Top 30 Slang For Pass Down – Meaning & Usage

When it comes to passing down slang, it’s like inheriting a piece of cultural history that connects generations. Curious about the slang that has stood the test of time and continues to be relevant today? Join us as we unravel the timeless language that has been passed down through the ages, ensuring you stay in the loop and connected with the past. Get ready to dive into a list that celebrates the evolution and endurance of slang for pass down.

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1. Transfer ownership

This phrase is used to describe the act of giving someone else ownership or control of something. It implies a formal or legal transfer of ownership.

  • For example, “The company decided to transfer ownership of the building to a new owner.”
  • In a conversation about inheritance, someone might say, “My parents plan to transfer ownership of the family business to me.”
  • A lawyer might advise, “You’ll need to sign the necessary documents to transfer ownership of the property.”

2. Hand over

This slang phrase means to give something to someone else, often implying a physical transfer of an object or responsibility.

  • For instance, “The suspect was ordered to hand over the stolen goods.”
  • In a negotiation, one party might say, “I’ll only agree to the deal if you hand over the necessary documents.”
  • A parent might ask their child, “Can you hand over your phone so I can check something?”

3. Relay

This term refers to the act of passing something along to someone else, similar to how a relay runner passes a baton to the next runner.

  • For example, “Please relay this message to the team.”
  • In a game of telephone, a person might say, “I’ll start and relay the message to the person next to me.”
  • In a work setting, a manager might ask an employee, “Can you relay this information to your colleagues?”

4. Bestow

This word means to grant or give something to someone, often with a sense of honor or privilege.

  • For instance, “The king bestows knighthood upon his loyal subjects.”
  • In a speech, a presenter might say, “We are here to bestow this award upon an outstanding individual.”
  • A parent might say to their child, “I bestow upon you the responsibility of taking care of your younger sibling.”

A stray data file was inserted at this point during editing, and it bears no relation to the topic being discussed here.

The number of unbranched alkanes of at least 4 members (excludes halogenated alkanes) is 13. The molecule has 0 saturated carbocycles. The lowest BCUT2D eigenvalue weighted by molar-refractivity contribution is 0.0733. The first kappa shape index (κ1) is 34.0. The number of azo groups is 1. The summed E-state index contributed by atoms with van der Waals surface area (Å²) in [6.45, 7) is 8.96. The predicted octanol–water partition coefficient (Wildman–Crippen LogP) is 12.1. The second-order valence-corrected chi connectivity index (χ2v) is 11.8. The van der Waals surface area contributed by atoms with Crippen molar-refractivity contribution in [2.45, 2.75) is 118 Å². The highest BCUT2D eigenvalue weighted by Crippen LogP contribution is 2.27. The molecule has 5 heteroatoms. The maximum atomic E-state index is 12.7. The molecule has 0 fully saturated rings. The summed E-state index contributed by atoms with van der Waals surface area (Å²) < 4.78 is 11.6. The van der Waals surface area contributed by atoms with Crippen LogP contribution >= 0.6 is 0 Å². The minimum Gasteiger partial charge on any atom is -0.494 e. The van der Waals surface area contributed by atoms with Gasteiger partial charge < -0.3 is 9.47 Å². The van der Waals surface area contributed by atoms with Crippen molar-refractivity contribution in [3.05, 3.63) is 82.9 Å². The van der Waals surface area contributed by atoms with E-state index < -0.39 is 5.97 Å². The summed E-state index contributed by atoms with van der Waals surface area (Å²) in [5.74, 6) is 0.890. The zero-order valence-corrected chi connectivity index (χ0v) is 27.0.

5. Convey

This term means to pass on or communicate something to someone else, often implying the transmission of information or a message.

  • For example, “He used hand gestures to convey his thoughts.”
  • In a business meeting, someone might say, “I’ll convey your feedback to the team.”
  • A teacher might ask a student, “Can you convey this message to your classmates?”

6. Entrust

When you entrust something to someone, you are giving them the responsibility or authority to handle or take care of it. This term is often used when passing down important tasks or duties to someone else.

  • For example, a manager might say, “I’m entrusting you with this project. I know you can handle it.”
  • A parent might tell their child, “I’m entrusting you with the keys to the house while we’re away.”
  • In a team setting, a leader might say, “I’m entrusting you all with making the final decision on this matter.”

7. Delegate

When you delegate, you are assigning tasks or responsibilities to others. This term is commonly used when passing down work or duties to someone else, often with the intention of spreading out the workload or utilizing others’ skills.

  • For instance, a manager might say, “I’m delegating this project to you. I trust your abilities.”
  • A teacher might delegate different roles to students for a group project, saying, “I’m delegating the research task to you.”
  • In a business setting, a team leader might delegate specific tasks to team members, ensuring that everyone is contributing to the overall goal.
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8. Hand down